We stayed here till Friday, June 10th, escorting wagon trains, guarding prisoners, &c.  On the 10th we marched at sunrise for Cold Harbor, and arrived there at 11 o’clock the same night.  We were assigned at once to the 1st brigade, 3d division, 9th army corps.  On the morning of the 12th we moved out to the second line of rifle pits, on Gaines’ Farm, eight miles south of Richmond, and at 9 o’clock in the evening of the same day marched out them with all possible quietness and secresy [sic].  Our destination was unknown, but we had a strong suspicion that our course was to be James river-wards, and this conjecture events finally showed to be correct.  But you will have heard, ere this reaches you, how we marched across the Chickahominy swamps, and the river of that name ;  how we crossed the James river, and how the great army changed its base to this point.   The night of June 16th found us in the front, hot and tired with a long march over dusty roads, day and night, with light rations and heavy baggage, during which many officers and men were sun struck.  But there is “no rest for the wicked” and even the righteous don’t fare much better in the Army of the Potomac.  The same night we were ordered to occupy and hold a line of rifle pits from which the rebels had just been driven.  This we did under a flanking fire which luckily did us no damage.  Here we lay all night keeping a sharp look out for “Johnnies” and of course not permitted to sleep.  The forenoon of Friday, June 17th, we rested, and in the afternoon were ordered up to charge a line of rebel works.  This seemed to us rather hard, for the men, unused to privations and hard marching were travel-worn and weary, but the boys brisking up at the news, entered the field of blood as gaily as a young lady her first ball room.  The rebel works were very strong, a double line of rifle pits in a V shape, flanked by two heavy batteries and commanding the whole field.  But the word was given, and amid a perfect hell-fire of a shot, shell, grape, canister and minie bullets, the 3d brigade rushed gallantly on.  Half of the distance had been crossed with comparatively small loss, when the order was passed down to the left to “swing round to the right.”  I was forcibly reminded of the charge of the Light Cavalry Brigade and Tennyson’s description of it, the words coming into my mind even then amid the noise and confusion of the battle :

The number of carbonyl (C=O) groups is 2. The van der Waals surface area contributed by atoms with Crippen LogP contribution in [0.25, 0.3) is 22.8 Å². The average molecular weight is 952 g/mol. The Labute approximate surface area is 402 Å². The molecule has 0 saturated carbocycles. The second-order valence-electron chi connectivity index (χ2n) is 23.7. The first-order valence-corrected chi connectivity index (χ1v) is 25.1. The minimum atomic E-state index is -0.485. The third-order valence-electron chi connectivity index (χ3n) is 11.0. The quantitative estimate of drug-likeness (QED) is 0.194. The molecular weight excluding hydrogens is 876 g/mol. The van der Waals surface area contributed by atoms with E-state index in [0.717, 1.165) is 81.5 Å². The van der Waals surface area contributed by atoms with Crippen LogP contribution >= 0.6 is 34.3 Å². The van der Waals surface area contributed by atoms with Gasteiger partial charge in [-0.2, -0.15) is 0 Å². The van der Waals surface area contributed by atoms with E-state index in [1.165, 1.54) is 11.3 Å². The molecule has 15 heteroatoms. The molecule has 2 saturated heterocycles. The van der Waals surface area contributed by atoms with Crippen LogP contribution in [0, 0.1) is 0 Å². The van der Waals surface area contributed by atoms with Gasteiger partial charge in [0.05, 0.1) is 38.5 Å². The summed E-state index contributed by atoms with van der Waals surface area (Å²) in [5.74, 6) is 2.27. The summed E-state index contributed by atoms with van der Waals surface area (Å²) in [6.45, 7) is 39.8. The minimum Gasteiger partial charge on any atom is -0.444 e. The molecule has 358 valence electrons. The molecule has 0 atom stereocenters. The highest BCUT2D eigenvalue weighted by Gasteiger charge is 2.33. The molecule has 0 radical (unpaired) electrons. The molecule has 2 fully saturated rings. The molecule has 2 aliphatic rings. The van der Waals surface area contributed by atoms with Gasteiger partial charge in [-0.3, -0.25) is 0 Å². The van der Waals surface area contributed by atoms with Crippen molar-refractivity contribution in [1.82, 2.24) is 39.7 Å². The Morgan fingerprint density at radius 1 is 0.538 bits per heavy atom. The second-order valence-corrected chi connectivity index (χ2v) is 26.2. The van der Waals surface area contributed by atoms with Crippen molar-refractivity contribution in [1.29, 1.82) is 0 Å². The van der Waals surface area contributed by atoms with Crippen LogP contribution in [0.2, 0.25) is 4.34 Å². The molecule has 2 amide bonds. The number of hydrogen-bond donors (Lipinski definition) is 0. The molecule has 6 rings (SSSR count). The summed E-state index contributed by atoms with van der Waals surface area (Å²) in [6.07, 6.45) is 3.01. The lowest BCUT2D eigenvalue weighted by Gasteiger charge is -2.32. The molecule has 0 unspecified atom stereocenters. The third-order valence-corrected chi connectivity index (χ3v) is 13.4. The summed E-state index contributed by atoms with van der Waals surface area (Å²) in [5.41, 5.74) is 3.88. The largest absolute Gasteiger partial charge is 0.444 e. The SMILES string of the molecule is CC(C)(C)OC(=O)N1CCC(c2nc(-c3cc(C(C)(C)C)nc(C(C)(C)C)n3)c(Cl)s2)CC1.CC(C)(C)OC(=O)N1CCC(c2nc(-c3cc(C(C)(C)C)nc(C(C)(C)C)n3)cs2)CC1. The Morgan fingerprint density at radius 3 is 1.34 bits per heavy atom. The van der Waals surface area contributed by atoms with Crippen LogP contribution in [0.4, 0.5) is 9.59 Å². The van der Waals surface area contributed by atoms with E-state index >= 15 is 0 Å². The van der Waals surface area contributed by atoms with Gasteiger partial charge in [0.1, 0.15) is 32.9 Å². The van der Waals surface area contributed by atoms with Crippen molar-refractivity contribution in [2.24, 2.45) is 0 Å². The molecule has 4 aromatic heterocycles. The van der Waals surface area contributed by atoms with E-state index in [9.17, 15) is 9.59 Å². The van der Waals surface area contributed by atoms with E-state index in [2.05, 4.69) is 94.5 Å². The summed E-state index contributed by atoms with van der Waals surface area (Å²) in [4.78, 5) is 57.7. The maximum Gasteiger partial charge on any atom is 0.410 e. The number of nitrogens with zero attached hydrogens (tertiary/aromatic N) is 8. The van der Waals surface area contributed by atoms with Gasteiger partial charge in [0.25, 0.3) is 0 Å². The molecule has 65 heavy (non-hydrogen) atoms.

“What though they know
Some one had blundered,
Theirs not question why,
Theirs not to make reply,
Theirs but to do and die,
Into the jaws of death, into the gates of hell,
Stormed at the shot and shell,
Bravely they charged and well,
Into the jaws of death, into the mouth of hell,
Charged the six hundred.”²

Our left swung round accordingly and became thereby exposed to a flanking fire from the left, besides a battery in front and the two lines of rebel pits.  Our men dropped thick and fast, when nearly one half had dropped, the order at length came to fall back, and our men retreated in good order to the breast works.